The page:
The first two largers went down well and Jack enjoyed his conversation with Leo. They ordered another round just about the time the place started to get noisy. Jack’s back was to the bar but Leo could see it clearly. A tall, thin young man was on his feet, arguing with a guy on a bar stool. The seated man held his hand up as if to call a halt to the discussion and he spun around on the stool, turning his back to his adversary.

“Don’t turn your back on me, asshole.” He backslapped the guy on the head hard.

The guy spun back around. “Hey, I don’t want any trouble.” He turned his back again.

“Oh, no? Then just pay me what you owe and we’ll all be happy.” He backslapped the guy again.

Jack was getting irritated so he turned to see who was having the argument. He turned back to Leo.

“You know him, Jack?”

“I’m afraid I do. Young Tommy Shea, neighborhood tough guy and overall pain in the ass. I went to high school with his older brother, Jimmy. He’s an asshole of another kind. This one thinks he can beat up the world. He’s already done time in juvy. He’s getting on my nerves.”

Jack stood up from his table and pushed his chair back.

“Jack, we’re off duty.”

“I know. This will be strictly unofficial. Stay back unless he’s got help. Just me and him.”

He approached Shea while Leo looked around the room to see if anybody else got up.

“Hey,” he said, getting in Shea’s face. “I’m trying to enjoy my beer and you’re making it difficult with all this noise. Why don’t you take it outside?”

Shea turned and recognized Jack. “Oh, the big tough cop wants me to take it outside. Yeah, I know who you are. Think you’re a tough guy ‘cause you’re a cop. Contino the wop cop.”

Jack swallowed hard and kept quiet. His mother had always taught him to count to ten when he got mad. This time, he didn’t make it past five. “Like I said, why don’t you take it outside.”

“Why don’t you take it outside, wop cop, if you got the balls.”

Jack felt his heart quicken as the anger built. “You know what, Shea? This is my lucky day because I just happen to be off duty. So I’d be happy to get in some fresh air. Why don’t you come along?”

In a minute they were standing in a back parking lot facing each other close up. About half the bar patrons, including Leo, rushed out the door to form a circle around the too fighters. Jack held his fists like a trained boxer. Shea looked like a caged animal about to pounce on whoever opened the cage door.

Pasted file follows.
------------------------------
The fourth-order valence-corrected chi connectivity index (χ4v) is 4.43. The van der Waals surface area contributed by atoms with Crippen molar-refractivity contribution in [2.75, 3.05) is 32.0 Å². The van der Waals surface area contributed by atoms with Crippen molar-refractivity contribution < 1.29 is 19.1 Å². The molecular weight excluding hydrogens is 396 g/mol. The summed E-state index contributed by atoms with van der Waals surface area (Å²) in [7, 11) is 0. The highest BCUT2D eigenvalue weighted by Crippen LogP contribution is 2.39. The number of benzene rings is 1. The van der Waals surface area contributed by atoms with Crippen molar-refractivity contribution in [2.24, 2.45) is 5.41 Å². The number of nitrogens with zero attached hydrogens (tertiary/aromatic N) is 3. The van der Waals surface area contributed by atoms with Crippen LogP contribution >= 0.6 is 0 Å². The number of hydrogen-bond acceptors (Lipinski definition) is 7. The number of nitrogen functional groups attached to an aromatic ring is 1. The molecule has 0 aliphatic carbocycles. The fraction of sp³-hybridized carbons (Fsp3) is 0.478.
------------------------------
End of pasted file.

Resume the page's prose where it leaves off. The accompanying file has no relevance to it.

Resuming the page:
They inched closer to each other and suddenly Shea threw a fast right hand at Jack’s head.  He slipped the punch easily. Shea stepped towards Jack and threw another right. Jack deflected that one with his left arm. Then Shea landed a left hook to Jack’s mid-section. He followed it up by rushing into Jack with his shoulder, hitting Jack in the gut, knocking him back but not down. He grabbed Jack, wrapping his left arm around him in a clinch. While they tugged at each other, Shea’s right hand produced a shard of beer bottle glass from his pants pocket. As Jack pushed him back from the clinch, Shea swung at Jack’s face with the glass, grazing the left side of his chin. Blood appeared immediately.

Jack should have expected a less than fair fight from Shea. OK, no more fooling around. Jack closed in on Shea, who still held the glass shard in his hand. Jack feigned a hard, left jab at Shea who reacted by blocking his face with his hands. Like a football place kicker, Jack swung his right foot up at his target with great force. He caught Shea in the groin, who buckled over in agony but stayed on his feet. Jack then hit him with a powerful right to the jaw that staggered Shea. Another right hand to the gut bent Shea over. Jack could have ended it right there with another right. He wanted to kill the punk. Instead, he grabbed Shea’s shirt with his left hand and began slapping him repeatedly, open palm then backhand. There’s something about slapping a guy around. It’s almost like a parent beating a child.

Jack pushed the groggy Shea to the ground and checked him for weapons. Surprised to find him clean, Jack went back inside with Leo and finished his beer.

“Nice work, Jack. He won’t bother you again.”

“I think he’ll try. But he’ll use another angle next time. If he’s like his smart, older brother, he’ll always try to get an angle, you know, some advantage over the other guy. And he’s just not cut out for the straight life. We’re going to hear more from him.”

On a bright spring day in June, 1948, Jack entered St. Joseph’s church in Medford through the side door. His buddy from the police force and best man, Leo Barbado, followed behind him. Jack was comfortable in the formal wear for the wedding, but Leo looked like a fish out of water, constantly fidgeting with his necktie and cuffs.

“Relax pal. You’d think you were the one getting married today. You got the rings?”

“Yeah, of course I’ve got the rings.”

“Just making sure. I don’t want anything to mess up for Natalie, you know. Everything’s got to go real smooth today.”

“Don’t worry, Jack. Everything is going to be great. No bad guys today.”

The wedding and reception went without a hitch and the happy couple took off for a few honeymoon days on Cape Cod. Only Jack couldn’t forget about Tommy Shea.